Once again this year I went with the Epic Games jam again, and this time it started during the second week of classes (I transferred colleges earlier this year). The game was "Fishing Ducks", which shows quite a technical feat in its design, but is otherwise plagued once again with disruptive issues. My sister joined again this time to make the amazing fish and duck models and animations, after having spent two years properly learning the tools needed to make good 3D assets (I don't know how the game would've turned out without her). I used the Quixel bridge to create a lake where fish swim around and ducks try to tag the fish, in a fish vs. ducks game. I created a really cool looking postprocess water effect, some nice niagara effects once again, and mostly got working different duck states for flight, diving, and swimming. But the end result struggled on graphics and optimization, being quite laggy in frames and input. In addition, the ducks colliding with objects would flail in a bad way, there wasn't enough time to get fish/duck selection in (even though both animals were programmed), and this game that was supposed to multiplayer, has yet to have a proper multiplayer test.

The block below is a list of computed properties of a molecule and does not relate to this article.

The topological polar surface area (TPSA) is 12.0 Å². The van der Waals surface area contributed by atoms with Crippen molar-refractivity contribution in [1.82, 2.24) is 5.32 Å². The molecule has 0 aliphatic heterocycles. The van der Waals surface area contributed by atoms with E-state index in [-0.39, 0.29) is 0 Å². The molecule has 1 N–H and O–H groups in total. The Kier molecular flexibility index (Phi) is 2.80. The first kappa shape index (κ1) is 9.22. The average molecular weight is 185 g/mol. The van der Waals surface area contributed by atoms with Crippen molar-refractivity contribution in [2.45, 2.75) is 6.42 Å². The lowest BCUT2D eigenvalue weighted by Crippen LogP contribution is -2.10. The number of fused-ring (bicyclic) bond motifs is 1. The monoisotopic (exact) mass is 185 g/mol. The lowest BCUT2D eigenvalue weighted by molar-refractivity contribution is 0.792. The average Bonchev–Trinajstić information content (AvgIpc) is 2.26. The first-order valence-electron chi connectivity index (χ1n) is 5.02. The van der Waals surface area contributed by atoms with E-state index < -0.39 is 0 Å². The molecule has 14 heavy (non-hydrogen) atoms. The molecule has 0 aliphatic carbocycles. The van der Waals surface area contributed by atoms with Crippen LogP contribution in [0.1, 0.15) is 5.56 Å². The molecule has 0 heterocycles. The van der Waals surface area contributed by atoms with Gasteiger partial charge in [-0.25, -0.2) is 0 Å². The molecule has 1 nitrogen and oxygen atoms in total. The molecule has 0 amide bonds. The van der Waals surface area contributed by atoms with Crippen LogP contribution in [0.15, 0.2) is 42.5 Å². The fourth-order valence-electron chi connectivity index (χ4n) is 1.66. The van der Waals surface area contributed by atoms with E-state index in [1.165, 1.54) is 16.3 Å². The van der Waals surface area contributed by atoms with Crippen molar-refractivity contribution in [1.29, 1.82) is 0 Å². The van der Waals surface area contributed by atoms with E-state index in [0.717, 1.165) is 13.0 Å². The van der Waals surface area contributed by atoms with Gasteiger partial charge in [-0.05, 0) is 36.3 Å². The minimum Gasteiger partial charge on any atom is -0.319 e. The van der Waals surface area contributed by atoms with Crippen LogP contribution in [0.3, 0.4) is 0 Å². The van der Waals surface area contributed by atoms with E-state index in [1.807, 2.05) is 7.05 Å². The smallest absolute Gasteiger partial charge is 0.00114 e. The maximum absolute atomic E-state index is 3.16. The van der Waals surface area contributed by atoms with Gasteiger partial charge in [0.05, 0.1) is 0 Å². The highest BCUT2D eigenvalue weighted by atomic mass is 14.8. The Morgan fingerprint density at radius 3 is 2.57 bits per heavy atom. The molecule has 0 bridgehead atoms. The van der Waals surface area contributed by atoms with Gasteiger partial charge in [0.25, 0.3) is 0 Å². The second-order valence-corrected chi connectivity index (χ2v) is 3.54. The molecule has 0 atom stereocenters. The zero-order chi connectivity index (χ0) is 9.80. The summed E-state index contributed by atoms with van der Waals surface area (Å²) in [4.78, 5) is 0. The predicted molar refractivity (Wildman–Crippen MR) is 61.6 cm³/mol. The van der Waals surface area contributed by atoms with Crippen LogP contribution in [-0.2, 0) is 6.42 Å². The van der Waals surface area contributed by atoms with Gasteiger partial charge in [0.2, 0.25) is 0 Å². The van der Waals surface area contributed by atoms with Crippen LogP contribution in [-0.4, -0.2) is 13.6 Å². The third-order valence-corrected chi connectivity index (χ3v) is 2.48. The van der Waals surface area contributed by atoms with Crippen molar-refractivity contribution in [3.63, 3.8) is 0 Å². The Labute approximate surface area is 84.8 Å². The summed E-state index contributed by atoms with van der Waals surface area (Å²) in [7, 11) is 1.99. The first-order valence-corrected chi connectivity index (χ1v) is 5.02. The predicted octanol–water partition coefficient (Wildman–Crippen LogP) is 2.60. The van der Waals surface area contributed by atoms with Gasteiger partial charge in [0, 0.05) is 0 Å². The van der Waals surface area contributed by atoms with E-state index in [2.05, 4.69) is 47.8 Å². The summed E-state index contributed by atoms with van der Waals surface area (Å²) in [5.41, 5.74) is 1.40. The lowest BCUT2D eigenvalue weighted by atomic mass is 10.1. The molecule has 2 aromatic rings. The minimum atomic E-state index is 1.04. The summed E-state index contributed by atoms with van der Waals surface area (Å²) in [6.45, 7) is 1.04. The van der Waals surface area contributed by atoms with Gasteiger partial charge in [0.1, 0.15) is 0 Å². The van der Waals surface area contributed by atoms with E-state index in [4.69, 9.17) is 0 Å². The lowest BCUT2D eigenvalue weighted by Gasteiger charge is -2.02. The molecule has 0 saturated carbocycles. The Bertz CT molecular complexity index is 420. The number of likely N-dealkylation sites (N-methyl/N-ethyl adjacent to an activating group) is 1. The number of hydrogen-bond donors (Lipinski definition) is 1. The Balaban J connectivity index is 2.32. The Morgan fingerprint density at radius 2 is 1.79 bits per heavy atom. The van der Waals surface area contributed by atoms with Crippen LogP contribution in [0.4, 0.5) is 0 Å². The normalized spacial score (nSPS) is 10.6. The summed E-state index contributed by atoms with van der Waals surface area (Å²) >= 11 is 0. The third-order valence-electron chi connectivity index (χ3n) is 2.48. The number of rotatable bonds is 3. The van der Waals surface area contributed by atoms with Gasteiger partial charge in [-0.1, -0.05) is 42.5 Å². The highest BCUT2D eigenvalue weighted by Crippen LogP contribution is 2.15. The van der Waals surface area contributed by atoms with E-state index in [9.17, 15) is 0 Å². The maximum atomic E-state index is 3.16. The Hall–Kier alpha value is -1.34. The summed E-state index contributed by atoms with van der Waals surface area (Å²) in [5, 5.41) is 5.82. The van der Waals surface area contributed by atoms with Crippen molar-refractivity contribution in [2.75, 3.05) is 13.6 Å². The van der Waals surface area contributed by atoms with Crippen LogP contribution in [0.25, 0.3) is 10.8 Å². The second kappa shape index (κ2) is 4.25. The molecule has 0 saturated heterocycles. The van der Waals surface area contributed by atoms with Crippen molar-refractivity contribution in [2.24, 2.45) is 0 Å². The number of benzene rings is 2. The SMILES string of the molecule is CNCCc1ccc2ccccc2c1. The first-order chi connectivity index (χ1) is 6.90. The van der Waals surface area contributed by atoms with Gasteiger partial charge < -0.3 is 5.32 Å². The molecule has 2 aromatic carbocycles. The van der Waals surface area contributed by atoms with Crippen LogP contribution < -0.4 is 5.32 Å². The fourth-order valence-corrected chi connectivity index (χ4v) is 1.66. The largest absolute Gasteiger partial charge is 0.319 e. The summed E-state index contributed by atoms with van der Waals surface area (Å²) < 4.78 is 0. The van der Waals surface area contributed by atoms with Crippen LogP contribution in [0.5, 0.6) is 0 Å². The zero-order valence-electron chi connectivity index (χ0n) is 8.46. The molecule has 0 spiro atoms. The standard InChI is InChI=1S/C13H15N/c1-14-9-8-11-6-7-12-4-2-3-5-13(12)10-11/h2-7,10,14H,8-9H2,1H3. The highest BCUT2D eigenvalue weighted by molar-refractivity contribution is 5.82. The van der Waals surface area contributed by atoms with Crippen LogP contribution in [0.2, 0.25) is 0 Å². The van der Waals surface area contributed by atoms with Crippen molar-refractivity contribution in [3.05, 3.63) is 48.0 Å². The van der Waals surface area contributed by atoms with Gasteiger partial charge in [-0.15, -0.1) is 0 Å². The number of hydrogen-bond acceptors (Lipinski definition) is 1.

One more thing, over this last summer I took a go at the lighting challenge. It went pretty much the same as the game jams, except this time my PC couldn't handle my lighting scene, also I had more than a month to do it. Yeah sure, have us make a quality game in a week, but a 30 second lighting challenge in a month? So here it is in all its glory, the scene that made me buy an RX 6700 XT to upgrade my RTX 2070. I wanted to go with the 2 suns emphasis, but ended up doing a lot more, and cheaped out on the spaceship. Anyways, does this look like work done in 1-2 months? Does it???